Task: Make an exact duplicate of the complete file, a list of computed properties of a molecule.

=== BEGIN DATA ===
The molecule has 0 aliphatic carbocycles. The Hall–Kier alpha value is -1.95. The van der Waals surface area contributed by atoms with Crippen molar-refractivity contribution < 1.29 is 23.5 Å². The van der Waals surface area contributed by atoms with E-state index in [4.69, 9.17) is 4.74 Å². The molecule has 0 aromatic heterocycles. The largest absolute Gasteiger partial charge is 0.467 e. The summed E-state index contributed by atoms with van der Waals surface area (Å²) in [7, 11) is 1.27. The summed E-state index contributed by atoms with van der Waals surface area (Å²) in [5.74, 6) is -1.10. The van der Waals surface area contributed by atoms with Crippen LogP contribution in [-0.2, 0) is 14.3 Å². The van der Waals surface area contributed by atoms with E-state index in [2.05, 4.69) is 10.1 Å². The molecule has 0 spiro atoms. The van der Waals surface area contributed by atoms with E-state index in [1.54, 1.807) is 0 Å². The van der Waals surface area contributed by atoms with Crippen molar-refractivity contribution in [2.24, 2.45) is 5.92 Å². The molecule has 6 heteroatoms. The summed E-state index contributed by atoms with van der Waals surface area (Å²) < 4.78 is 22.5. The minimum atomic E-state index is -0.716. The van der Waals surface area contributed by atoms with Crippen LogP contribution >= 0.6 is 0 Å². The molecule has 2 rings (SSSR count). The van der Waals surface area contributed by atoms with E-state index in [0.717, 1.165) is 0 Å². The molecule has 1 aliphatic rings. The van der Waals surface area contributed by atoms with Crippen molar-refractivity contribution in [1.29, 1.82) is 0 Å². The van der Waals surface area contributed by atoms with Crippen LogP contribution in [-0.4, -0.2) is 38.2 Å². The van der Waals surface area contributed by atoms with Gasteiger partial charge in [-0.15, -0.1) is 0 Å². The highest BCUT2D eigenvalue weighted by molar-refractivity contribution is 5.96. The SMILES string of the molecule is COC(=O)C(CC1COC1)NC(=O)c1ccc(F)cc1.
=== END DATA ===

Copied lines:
The molecule has 0 aliphatic carbocycles. The Hall–Kier alpha value is -1.95. The van der Waals surface area contributed by atoms with Crippen molar-refractivity contribution < 1.29 is 23.5 Å². The van der Waals surface area contributed by atoms with E-state index in [4.69, 9.17) is 4.74 Å². The molecule has 0 aromatic heterocycles. The largest absolute Gasteiger partial charge is 0.467 e. The summed E-state index contributed by atoms with van der Waals surface area (Å²) in [7, 11) is 1.27. The summed E-state index contributed by atoms with van der Waals surface area (Å²) in [5.74, 6) is -1.10. The van der Waals surface area contributed by atoms with Crippen LogP contribution in [-0.2, 0) is 14.3 Å². The van der Waals surface area contributed by atoms with E-state index in [2.05, 4.69) is 10.1 Å². The molecule has 0 spiro atoms. The van der Waals surface area contributed by atoms with E-state index in [1.54, 1.807) is 0 Å². The van der Waals surface area contributed by atoms with Crippen molar-refractivity contribution in [2.24, 2.45) is 5.92 Å². The molecule has 6 heteroatoms. The summed E-state index contributed by atoms with van der Waals surface area (Å²) < 4.78 is 22.5. The minimum atomic E-state index is -0.716. The van der Waals surface area contributed by atoms with Crippen LogP contribution >= 0.6 is 0 Å². The molecule has 2 rings (SSSR count). The van der Waals surface area contributed by atoms with E-state index in [0.717, 1.165) is 0 Å². The molecule has 1 aliphatic rings. The van der Waals surface area contributed by atoms with Crippen molar-refractivity contribution in [1.29, 1.82) is 0 Å². The van der Waals surface area contributed by atoms with Crippen LogP contribution in [-0.4, -0.2) is 38.2 Å². The van der Waals surface area contributed by atoms with Gasteiger partial charge in [-0.15, -0.1) is 0 Å². The highest BCUT2D eigenvalue weighted by molar-refractivity contribution is 5.96. The SMILES string of the molecule is COC(=O)C(CC1COC1)NC(=O)c1ccc(F)cc1.